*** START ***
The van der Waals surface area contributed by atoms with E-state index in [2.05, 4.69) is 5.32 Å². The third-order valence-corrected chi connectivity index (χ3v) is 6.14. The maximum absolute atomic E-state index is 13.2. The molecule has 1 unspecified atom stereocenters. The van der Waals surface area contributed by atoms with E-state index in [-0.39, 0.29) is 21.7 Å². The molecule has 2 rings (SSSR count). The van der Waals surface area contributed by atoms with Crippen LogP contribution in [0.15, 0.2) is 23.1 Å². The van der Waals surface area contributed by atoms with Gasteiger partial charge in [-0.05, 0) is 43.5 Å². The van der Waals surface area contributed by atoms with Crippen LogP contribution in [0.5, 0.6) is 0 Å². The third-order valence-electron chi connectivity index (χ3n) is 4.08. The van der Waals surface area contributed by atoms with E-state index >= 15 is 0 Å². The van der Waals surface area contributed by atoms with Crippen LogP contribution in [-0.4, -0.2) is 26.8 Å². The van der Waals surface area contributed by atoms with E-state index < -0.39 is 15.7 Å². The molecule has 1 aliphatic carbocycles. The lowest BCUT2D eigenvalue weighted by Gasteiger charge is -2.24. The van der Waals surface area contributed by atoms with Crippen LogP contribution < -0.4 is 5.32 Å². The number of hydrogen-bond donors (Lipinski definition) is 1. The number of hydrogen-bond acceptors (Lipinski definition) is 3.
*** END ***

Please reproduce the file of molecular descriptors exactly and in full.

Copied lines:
The van der Waals surface area contributed by atoms with E-state index in [2.05, 4.69) is 5.32 Å². The third-order valence-corrected chi connectivity index (χ3v) is 6.14. The maximum absolute atomic E-state index is 13.2. The molecule has 1 unspecified atom stereocenters. The van der Waals surface area contributed by atoms with E-state index in [-0.39, 0.29) is 21.7 Å². The molecule has 2 rings (SSSR count). The van der Waals surface area contributed by atoms with Crippen LogP contribution in [0.15, 0.2) is 23.1 Å². The van der Waals surface area contributed by atoms with Gasteiger partial charge in [-0.05, 0) is 43.5 Å². The van der Waals surface area contributed by atoms with Crippen LogP contribution in [0.5, 0.6) is 0 Å². The third-order valence-electron chi connectivity index (χ3n) is 4.08. The van der Waals surface area contributed by atoms with E-state index >= 15 is 0 Å². The van der Waals surface area contributed by atoms with Crippen LogP contribution in [-0.4, -0.2) is 26.8 Å². The van der Waals surface area contributed by atoms with E-state index < -0.39 is 15.7 Å². The molecule has 1 aliphatic carbocycles. The lowest BCUT2D eigenvalue weighted by Gasteiger charge is -2.24. The van der Waals surface area contributed by atoms with Crippen LogP contribution < -0.4 is 5.32 Å². The number of hydrogen-bond donors (Lipinski definition) is 1. The number of hydrogen-bond acceptors (Lipinski definition) is 3.